Molecular Imaging and Biology

, 11:439 | Cite as

A Convenient Thiazole Orange Fluorescence Assay for the Evaluation of DNA Duplex Hybridization Stability

  • Minmin Liang
  • Xinrong Liu
  • Kayoko Nakamura
  • Xiangji Chen
  • Dengfeng Cheng
  • Guozheng Liu
  • Shuping Dou
  • Yi Wang
  • Mary Rusckowski
  • Donald J. Hnatowich
Research Article



A simple and rapid method for measuring the hybridization stability of duplexes of DNAs and other oligomers in different environments is described. When added to an oligomer duplex, the thiazole orange (TO) dye intercalates and in this state is fluorescent. Therefore, when duplex dissociation occurs, the release of TO results in a detectable change in fluorescence intensity. This assay was developed primarily to screen antisense oligomer duplexes that are stable in serum and in the cytoplasm but unstable in the presence of their target messenger RNA (mRNA).


The two antisense oligomers of this investigation were both 25 mer phosphorothioate (PS) DNAs, one directed against the RIα mRNA and the other directed against the mdr1 mRNA. The former duplex was first used in the solution studies, in most cases duplexed with a 16 mer phosphodiester (PO) complementary DNA (i.e., PS-DNA25/PO-cDNA16). Both duplexes were then tested in a series of cell studies using SK-BR-3 (RIα+), KB-G2 (mdr1++), and KB-31 (mdr1+/–) cells.


Preliminary measurements in solution showed that maximum fluorescence was achieved when more than ten TO molecules were bound to each duplex. When a 25 mer PO-DNA or PO-RNA with the base sequence of the RIα mRNA was added, the dramatic change in fluorescence intensity that followed signified dissociation of the antisense DNA from the study duplex and reassociation with the target DNA. Kinetic measurements showed that this process was completed in about 3 min. Fluorescent measurements of SK-BR-3 (RIα+) cells incubated at 37°C with the anti-RIα study duplex over time showed a maximum at the point where the loss of fluorescence due to dissociation of the study duplex, probably by an antisense mechanism, began to dominate over the increasing fluorescence due to continuing cellular accumulation. A similar result was observed in the KB-G2 (mdr1+) cells incubated with the anti-mdr1 study duplex.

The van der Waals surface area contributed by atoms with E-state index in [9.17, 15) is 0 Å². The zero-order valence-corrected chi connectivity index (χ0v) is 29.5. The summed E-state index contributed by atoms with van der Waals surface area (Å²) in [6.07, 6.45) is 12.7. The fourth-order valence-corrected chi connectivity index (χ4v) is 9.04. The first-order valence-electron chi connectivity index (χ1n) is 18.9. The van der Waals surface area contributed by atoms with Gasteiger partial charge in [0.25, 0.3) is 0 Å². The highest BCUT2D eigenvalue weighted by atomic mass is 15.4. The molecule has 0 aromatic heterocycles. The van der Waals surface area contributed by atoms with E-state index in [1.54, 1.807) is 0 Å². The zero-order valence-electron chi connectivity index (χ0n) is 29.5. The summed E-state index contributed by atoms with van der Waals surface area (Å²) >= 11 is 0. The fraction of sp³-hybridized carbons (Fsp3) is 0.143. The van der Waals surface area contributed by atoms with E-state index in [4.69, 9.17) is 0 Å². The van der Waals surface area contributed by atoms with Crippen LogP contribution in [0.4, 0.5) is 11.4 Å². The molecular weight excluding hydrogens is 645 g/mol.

When study duplexes shown to be stable in serum were incubated with their target cells, the assay successfully detected evidence of dissociation, most likely by an antisense mechanism. Thus, a TO fluorescence assay has been developed that is capable of detecting the dissociation of DNA duplexes.

Key words

Thiazole orange Fluorescence assay DNA duplex Antisense mechanism 


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Copyright information

© Academy of Molecular Imaging 2009

Authors and Affiliations

  • Minmin Liang
    • 1
  • Xinrong Liu
    • 1
  • Kayoko Nakamura
    • 2
  • Xiangji Chen
    • 1
  • Dengfeng Cheng
    • 1
  • Guozheng Liu
    • 1
  • Shuping Dou
    • 1
  • Yi Wang
    • 1
  • Mary Rusckowski
    • 1
  • Donald J. Hnatowich
    • 1
  1. 1.Department of RadiologyUniversity of Massachusetts Medical SchoolWorcesterUSA
  2. 2.Department of RadiologyKeio University School of MedicineTokyoJapan

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